Good news for Margaret Witt and her partner and for all lesbians and gay men in the military, good news for all who are committed and dedicated to human and civil rights for all people. The Ninth Circuit has ruled that her case should proceed and has reinstated her in the military.
Major Witt filed a lawsuit challenging the “don’t ask, don’t tell” policy as a violation of the Constitution’s due process and equal protection clauses. In 2006, Judge Ronald B. Leighton, of Federal District Court in Tacoma, Wash., dismissed the case. On Wednesday, a three-judge panel of the appeals court, the United States Court of Appeals for the Ninth Circuit, disagreed, reinstating much of Major Witt’s suit and returning the case to Judge Leighton for further proceedings.
The decision was notable for the standard the appeals court instructed Judge Leighton to use in considering the case. The panel said judges considering cases claiming government intrusion into the private lives of gay men and lesbians must require the government to meet a heightened standard of scrutiny.
The usual standard is called “rational basis” review, which merely requires the government to offer a rational reason for a law or policy. The rationale offered by Congress for the “don’t ask, don’t tell” policy is that openly gay and lesbian service members threaten morale, discipline and unit cohesion. Several courts have sustained the policy as rational.
On Wednesday, Judge Ronald M. Gould, joined by Judge Susan P. Graber, ruled that in cases like Major Witt’s, the government must go further than simply showing a rational basis for its action, instead proving in each case that an important government interest is at stake and that the intrusion into the plaintiff’s private life significantly advanced the interest.
Following is my original post of last November.
SEATTLE (AP) – A lawyer for a highly decorated military flight nurse who was fired for being gay asked a federal appeals court panel Monday to reinstate her lawsuit against the Air Force, saying her discharge violated her right to be free from governmental intrusion in her private life.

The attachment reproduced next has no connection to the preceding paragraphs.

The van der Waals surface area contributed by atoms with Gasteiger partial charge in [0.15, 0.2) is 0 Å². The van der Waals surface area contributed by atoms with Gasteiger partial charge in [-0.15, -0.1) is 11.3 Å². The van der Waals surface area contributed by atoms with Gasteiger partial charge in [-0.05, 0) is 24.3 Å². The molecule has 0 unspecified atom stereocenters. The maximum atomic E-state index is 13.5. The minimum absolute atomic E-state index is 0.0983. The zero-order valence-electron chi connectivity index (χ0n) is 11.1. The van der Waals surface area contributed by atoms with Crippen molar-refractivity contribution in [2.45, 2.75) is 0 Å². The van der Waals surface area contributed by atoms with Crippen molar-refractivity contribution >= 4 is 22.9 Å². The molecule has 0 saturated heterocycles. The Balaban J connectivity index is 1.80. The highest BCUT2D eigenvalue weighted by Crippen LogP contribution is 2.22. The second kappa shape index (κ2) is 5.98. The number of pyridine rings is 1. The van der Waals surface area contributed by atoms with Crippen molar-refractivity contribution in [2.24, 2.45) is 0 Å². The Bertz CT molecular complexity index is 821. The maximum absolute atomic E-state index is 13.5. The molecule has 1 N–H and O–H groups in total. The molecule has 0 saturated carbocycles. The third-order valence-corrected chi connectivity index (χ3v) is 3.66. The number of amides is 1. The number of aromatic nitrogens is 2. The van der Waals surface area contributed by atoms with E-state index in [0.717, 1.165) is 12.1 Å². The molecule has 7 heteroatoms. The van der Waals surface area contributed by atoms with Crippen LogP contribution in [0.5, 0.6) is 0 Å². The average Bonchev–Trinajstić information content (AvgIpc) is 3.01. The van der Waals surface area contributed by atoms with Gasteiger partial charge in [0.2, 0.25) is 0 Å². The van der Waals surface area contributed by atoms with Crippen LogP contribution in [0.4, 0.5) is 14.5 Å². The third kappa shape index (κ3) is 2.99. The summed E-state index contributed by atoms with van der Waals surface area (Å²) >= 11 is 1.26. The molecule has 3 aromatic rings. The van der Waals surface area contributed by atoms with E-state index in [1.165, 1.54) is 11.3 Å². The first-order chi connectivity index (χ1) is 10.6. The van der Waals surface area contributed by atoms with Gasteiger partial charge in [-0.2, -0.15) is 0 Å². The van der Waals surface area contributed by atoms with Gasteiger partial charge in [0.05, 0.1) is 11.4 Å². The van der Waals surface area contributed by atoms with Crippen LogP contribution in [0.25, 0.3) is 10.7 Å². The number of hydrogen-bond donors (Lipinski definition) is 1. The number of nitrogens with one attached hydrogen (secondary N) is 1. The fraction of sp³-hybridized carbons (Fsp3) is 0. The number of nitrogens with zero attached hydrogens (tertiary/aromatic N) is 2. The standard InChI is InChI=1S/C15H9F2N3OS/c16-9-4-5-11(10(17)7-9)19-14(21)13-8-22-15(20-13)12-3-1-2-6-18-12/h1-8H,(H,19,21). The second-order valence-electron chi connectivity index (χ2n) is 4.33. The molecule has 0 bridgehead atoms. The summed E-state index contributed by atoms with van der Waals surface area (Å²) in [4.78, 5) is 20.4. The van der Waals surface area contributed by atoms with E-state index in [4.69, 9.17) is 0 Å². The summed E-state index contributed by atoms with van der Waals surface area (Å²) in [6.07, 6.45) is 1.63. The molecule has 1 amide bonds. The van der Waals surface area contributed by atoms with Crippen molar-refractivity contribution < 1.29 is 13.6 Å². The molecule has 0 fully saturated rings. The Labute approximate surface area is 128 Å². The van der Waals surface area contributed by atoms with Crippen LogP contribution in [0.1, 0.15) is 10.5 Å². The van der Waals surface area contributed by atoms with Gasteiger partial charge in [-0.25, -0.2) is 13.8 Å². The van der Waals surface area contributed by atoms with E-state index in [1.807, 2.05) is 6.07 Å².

Maj. Margaret Witt, 42, was suspended in 2004 after the Air Force received a tip that she had been in a long-term relationship with a civilian woman. She was honorably discharged last month, after having put in 18 years – two short of what she needed to receive retirement benefits.
Attorney James Lobsenz asked the three judges from the 9th U.S. Circuit Court of Appeals to invalidate the 1994 “don’t ask, don’t tell” policy or, at least, reinstate Witt’s lawsuit. “Don’t ask, don’t tell” prohibits the military from asking about the sexual orientation of service members but requires discharge of those who acknowledge being gay or engage in homosexual activity.
Lobsenz argued that the Supreme Court’s 2003 ruling striking down anti-sodomy laws in Texas recognized a “fundamental right” of consenting adults to be free from governmental intrusion into their bedrooms. The relationship was with a civilian woman and took place in their home in Spokane, hundreds of miles from McChord Air Force Base, Witt’s duty station in Western Washington.
“At all times she kept her sexual life private,” Lobsenz said.
He also noted that even heterosexual child molesters are allowed to prove, on a case-by-case basis, that they should not be discharged, but gays who engage in homosexual conduct are automatically excluded.
Monday’s arguments centered on the ruling in the Lawrence v. Texas case, and whether it in fact established a “fundamental right,” which would require a higher burden for the government to show that “don’t ask, don’t tell” is constitutional.
Jonathan F. Cohn, a deputy assistant attorney general with the Department of Justice, acknowledged that the Texas case is not “a pinnacle of clarity,” but said the justices know full well the significance of the phrase “fundamental right” and didn’t use it in their ruling: “The court very clearly stops short of … recognizing a fundamental right.”
And if there’s no fundamental right, Cohn said, the court should defer to the government’s argument supporting “don’t ask, don’t tell”: that having gays in the armed forces could be disruptive.
Witt joined the Air Force in 1987 and switched from active duty to the reserves in 1995. As a nurse, she cared for injured patients on military flights. She was promoted to major in 1999, and she deployed to Oman in 2003 in support of the U.S. invasion of Afghanistan. A citation from President Bush that year said, “Her airmanship and courage directly contributed to the successful accomplishment of important missions under extremely hazardous conditions.”
Her suspension the next year came during a shortage of flight nurses and outraged many of her colleagues, one of whom, a sergeant, retired in protest, saying he no longer wished to be part of the military. The two Air Force officers who met with Witt in 2004 to tell her she was being fired, Col. Jan Moore and Maj. Verna Madison, said they were terribly upset about it.
Witt, who is backed by the American Civil Liberties Union, attended Monday’s arguments wearing her uniform. She declined to speak with reporters.
Her lawsuit is one of two that have been argued this year in federal appeals courts challenging the “don’t ask, don’t tell” policy.
The other case was argued in Boston in March. Twelve gay and lesbian veterans who were dismissed under “don’t ask, don’t tell” asked a federal appeals court to reinstate their lawsuit, arguing before the 1st U.S. Circuit Court of Appeals that the policy is comparable to government-sanctioned discrimination against blacks.